Next, a reaction product obtained by pre-reacting 1.6 g of benzophenone dissolved in 20 ml of cyclohexane with 0.52 g of n-butylithium in a nitrogen atmosphere for 10 minutes was charged in, and then a component prepared by premixing 0.52 g of bis(cyclopentadienyl)titanium dichloride and 1.89 g of diethylaluminum chloride dissolved in 10 ml of toluene in a nitrogen atmosphere was charged into the autoclave and the mixture was stirred. Hydrogen gas was supplied at a pressure of 8 kg/cm2G for hydrogenation reaction at 90° C. for 50 minutes, and the reaction was suspended when the total accumulated hydrogen flow reached 250 L.

The degree of hydrogenation of the obtained hydrogenated polymer was 97%.

(iii-12)

After charging 5 kg of deaired and dewatered cyclohexane, 225 g of styrene and 150 g of tetrahydrofuran into a 10 liter autoclave, 0.9 g of n-butylithium was added and polymerization was initiated at 30° C. When the polymerization conversion reached approximately 100%, 100 g of styrene and 600 g of 1,3-butadiene were added and polymerization was completed. Polymerization was then continued after adding 75 g of styrene.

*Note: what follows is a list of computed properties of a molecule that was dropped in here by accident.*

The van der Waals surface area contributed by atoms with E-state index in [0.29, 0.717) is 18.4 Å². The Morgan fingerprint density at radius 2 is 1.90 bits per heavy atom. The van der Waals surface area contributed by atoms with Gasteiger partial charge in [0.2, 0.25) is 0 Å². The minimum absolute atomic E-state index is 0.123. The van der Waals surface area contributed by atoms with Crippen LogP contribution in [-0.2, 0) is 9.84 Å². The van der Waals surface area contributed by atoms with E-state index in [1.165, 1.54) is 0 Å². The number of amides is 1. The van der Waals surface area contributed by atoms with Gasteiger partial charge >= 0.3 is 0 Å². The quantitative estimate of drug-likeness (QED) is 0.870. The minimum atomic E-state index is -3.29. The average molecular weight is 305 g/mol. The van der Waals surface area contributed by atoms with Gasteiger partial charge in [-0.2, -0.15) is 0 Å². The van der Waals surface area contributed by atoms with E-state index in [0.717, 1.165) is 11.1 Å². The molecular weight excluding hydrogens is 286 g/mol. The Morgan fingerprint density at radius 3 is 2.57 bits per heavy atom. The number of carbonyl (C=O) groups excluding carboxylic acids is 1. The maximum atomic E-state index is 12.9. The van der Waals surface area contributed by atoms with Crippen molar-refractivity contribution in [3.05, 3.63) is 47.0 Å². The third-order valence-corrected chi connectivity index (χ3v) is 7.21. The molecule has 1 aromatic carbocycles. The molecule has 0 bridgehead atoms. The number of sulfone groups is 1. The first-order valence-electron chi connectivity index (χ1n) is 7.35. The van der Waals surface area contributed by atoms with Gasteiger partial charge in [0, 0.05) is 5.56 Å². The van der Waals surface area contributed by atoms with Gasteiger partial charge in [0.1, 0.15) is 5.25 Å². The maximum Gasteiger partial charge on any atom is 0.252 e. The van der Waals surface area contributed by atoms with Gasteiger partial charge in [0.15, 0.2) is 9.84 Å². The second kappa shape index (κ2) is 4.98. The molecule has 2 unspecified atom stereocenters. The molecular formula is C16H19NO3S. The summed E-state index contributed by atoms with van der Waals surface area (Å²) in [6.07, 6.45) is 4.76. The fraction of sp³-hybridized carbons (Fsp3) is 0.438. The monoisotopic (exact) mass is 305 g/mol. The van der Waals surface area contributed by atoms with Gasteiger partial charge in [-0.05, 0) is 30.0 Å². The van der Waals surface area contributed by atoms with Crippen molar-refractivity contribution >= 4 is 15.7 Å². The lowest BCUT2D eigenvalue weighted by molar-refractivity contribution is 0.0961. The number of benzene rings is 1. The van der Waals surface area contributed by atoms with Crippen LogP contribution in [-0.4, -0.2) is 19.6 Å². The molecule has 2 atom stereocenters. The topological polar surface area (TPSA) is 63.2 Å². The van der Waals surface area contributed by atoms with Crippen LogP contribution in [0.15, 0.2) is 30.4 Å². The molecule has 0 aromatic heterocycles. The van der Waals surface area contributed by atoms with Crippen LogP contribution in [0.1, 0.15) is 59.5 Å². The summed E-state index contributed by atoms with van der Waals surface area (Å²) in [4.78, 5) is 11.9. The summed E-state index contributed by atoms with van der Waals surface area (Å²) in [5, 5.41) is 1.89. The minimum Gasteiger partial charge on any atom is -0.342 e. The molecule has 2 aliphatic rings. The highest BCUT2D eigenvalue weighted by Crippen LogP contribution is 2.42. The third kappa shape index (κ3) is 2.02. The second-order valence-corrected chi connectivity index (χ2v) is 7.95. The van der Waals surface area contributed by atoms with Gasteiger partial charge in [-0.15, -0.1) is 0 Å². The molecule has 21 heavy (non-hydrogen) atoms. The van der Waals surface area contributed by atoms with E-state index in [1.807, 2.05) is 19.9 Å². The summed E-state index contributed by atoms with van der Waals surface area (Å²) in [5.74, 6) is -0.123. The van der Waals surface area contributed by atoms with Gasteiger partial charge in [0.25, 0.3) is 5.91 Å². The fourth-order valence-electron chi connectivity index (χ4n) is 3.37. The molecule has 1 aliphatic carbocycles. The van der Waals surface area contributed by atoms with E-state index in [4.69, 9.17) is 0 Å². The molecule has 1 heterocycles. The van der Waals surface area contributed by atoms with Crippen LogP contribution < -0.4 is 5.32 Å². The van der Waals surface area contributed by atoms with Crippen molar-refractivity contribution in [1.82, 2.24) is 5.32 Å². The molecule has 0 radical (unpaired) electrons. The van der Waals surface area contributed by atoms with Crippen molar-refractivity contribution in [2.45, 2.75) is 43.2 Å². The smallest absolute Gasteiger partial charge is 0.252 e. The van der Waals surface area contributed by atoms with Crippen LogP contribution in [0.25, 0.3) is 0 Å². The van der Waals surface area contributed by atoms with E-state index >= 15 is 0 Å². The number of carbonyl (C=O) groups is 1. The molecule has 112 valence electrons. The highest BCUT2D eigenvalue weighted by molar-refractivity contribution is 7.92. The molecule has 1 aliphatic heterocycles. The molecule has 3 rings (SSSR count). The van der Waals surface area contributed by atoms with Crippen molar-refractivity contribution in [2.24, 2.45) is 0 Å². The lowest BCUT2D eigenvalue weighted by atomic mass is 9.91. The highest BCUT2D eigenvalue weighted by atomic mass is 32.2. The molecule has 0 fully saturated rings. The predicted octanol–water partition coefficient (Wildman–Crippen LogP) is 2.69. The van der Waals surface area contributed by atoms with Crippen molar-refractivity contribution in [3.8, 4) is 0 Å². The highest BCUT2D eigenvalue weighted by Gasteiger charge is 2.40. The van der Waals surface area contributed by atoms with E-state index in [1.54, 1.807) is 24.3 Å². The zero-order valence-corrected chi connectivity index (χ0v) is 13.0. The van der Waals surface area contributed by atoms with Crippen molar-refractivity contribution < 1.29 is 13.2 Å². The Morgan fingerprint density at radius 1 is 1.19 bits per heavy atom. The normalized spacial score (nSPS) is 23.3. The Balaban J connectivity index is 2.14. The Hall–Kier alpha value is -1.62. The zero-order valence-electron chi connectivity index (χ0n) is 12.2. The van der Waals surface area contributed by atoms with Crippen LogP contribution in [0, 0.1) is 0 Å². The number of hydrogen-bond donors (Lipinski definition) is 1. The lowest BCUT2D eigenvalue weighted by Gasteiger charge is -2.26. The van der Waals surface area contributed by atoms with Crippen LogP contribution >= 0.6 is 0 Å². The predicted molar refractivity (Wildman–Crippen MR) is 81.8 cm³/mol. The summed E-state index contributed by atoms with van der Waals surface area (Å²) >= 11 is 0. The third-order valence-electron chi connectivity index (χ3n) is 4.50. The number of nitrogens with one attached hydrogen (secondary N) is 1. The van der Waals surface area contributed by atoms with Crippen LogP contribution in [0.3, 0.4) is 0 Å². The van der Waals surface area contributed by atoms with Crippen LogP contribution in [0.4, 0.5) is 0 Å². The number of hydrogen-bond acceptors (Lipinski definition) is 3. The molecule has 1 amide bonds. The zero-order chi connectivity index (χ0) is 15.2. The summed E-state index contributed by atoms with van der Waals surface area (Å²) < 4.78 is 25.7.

The weight-average molecular weight of the obtained polymer was 130,000. The 1,2-vinyl content of the butadiene portion was 75%.

The living Li content of the polymer solution was measured to be 11.2 millimoles. After adding 2.06 g of benzophenone to the system, it was stirred for 10 minutes. Color change of the polymer solution confirmed an absence of living lithium at the end of the polymer as the living anion.